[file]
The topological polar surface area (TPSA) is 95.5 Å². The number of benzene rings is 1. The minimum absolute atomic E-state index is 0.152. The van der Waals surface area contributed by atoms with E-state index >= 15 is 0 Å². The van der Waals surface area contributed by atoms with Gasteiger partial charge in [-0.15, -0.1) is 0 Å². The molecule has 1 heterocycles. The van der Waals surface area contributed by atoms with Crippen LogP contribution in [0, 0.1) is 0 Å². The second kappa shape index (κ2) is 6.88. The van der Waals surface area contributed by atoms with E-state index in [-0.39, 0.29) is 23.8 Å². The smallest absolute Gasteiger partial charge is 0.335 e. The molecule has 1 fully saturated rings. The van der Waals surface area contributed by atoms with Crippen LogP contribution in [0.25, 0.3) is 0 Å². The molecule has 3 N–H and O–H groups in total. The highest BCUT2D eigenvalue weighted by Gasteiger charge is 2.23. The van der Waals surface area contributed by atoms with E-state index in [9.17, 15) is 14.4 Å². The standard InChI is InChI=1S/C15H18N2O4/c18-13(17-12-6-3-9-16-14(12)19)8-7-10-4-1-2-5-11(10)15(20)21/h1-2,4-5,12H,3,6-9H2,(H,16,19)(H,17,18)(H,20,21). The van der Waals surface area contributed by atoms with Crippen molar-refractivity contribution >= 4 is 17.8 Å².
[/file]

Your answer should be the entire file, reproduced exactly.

The topological polar surface area (TPSA) is 95.5 Å². The number of benzene rings is 1. The minimum absolute atomic E-state index is 0.152. The van der Waals surface area contributed by atoms with E-state index >= 15 is 0 Å². The van der Waals surface area contributed by atoms with Gasteiger partial charge in [-0.15, -0.1) is 0 Å². The molecule has 1 heterocycles. The van der Waals surface area contributed by atoms with Crippen LogP contribution in [0, 0.1) is 0 Å². The second kappa shape index (κ2) is 6.88. The van der Waals surface area contributed by atoms with E-state index in [-0.39, 0.29) is 23.8 Å². The smallest absolute Gasteiger partial charge is 0.335 e. The molecule has 1 fully saturated rings. The van der Waals surface area contributed by atoms with Crippen LogP contribution in [0.25, 0.3) is 0 Å². The molecule has 3 N–H and O–H groups in total. The highest BCUT2D eigenvalue weighted by Gasteiger charge is 2.23. The van der Waals surface area contributed by atoms with E-state index in [9.17, 15) is 14.4 Å². The standard InChI is InChI=1S/C15H18N2O4/c18-13(17-12-6-3-9-16-14(12)19)8-7-10-4-1-2-5-11(10)15(20)21/h1-2,4-5,12H,3,6-9H2,(H,16,19)(H,17,18)(H,20,21). The van der Waals surface area contributed by atoms with Crippen molar-refractivity contribution >= 4 is 17.8 Å².